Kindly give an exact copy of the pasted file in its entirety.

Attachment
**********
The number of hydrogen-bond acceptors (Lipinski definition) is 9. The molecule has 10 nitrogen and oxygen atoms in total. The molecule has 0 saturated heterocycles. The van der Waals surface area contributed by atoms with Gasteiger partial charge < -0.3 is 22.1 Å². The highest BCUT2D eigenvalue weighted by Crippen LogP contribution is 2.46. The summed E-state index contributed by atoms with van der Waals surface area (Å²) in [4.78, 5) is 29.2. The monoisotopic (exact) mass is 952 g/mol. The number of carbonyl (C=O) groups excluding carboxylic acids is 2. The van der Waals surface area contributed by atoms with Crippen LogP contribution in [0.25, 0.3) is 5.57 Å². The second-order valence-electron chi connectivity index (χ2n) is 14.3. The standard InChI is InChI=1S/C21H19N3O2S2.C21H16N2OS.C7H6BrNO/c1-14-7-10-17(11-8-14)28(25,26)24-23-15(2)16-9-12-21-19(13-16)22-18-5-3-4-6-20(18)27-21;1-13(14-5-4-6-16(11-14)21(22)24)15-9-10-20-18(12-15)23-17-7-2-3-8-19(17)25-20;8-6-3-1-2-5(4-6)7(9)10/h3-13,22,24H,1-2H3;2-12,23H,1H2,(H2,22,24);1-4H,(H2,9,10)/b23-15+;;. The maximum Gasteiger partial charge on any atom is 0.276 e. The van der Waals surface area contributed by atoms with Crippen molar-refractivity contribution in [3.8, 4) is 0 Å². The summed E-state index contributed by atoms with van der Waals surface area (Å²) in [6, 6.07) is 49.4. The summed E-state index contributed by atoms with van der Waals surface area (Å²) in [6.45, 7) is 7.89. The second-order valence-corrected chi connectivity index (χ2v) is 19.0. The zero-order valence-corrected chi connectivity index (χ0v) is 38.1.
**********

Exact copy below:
The number of hydrogen-bond acceptors (Lipinski definition) is 9. The molecule has 10 nitrogen and oxygen atoms in total. The molecule has 0 saturated heterocycles. The van der Waals surface area contributed by atoms with Gasteiger partial charge < -0.3 is 22.1 Å². The highest BCUT2D eigenvalue weighted by Crippen LogP contribution is 2.46. The summed E-state index contributed by atoms with van der Waals surface area (Å²) in [4.78, 5) is 29.2. The monoisotopic (exact) mass is 952 g/mol. The number of carbonyl (C=O) groups excluding carboxylic acids is 2. The van der Waals surface area contributed by atoms with Crippen LogP contribution in [0.25, 0.3) is 5.57 Å². The second-order valence-electron chi connectivity index (χ2n) is 14.3. The standard InChI is InChI=1S/C21H19N3O2S2.C21H16N2OS.C7H6BrNO/c1-14-7-10-17(11-8-14)28(25,26)24-23-15(2)16-9-12-21-19(13-16)22-18-5-3-4-6-20(18)27-21;1-13(14-5-4-6-16(11-14)21(22)24)15-9-10-20-18(12-15)23-17-7-2-3-8-19(17)25-20;8-6-3-1-2-5(4-6)7(9)10/h3-13,22,24H,1-2H3;2-12,23H,1H2,(H2,22,24);1-4H,(H2,9,10)/b23-15+;;. The maximum Gasteiger partial charge on any atom is 0.276 e. The van der Waals surface area contributed by atoms with Crippen molar-refractivity contribution in [3.8, 4) is 0 Å². The summed E-state index contributed by atoms with van der Waals surface area (Å²) in [6, 6.07) is 49.4. The summed E-state index contributed by atoms with van der Waals surface area (Å²) in [6.45, 7) is 7.89. The second-order valence-corrected chi connectivity index (χ2v) is 19.0. The zero-order valence-corrected chi connectivity index (χ0v) is 38.1.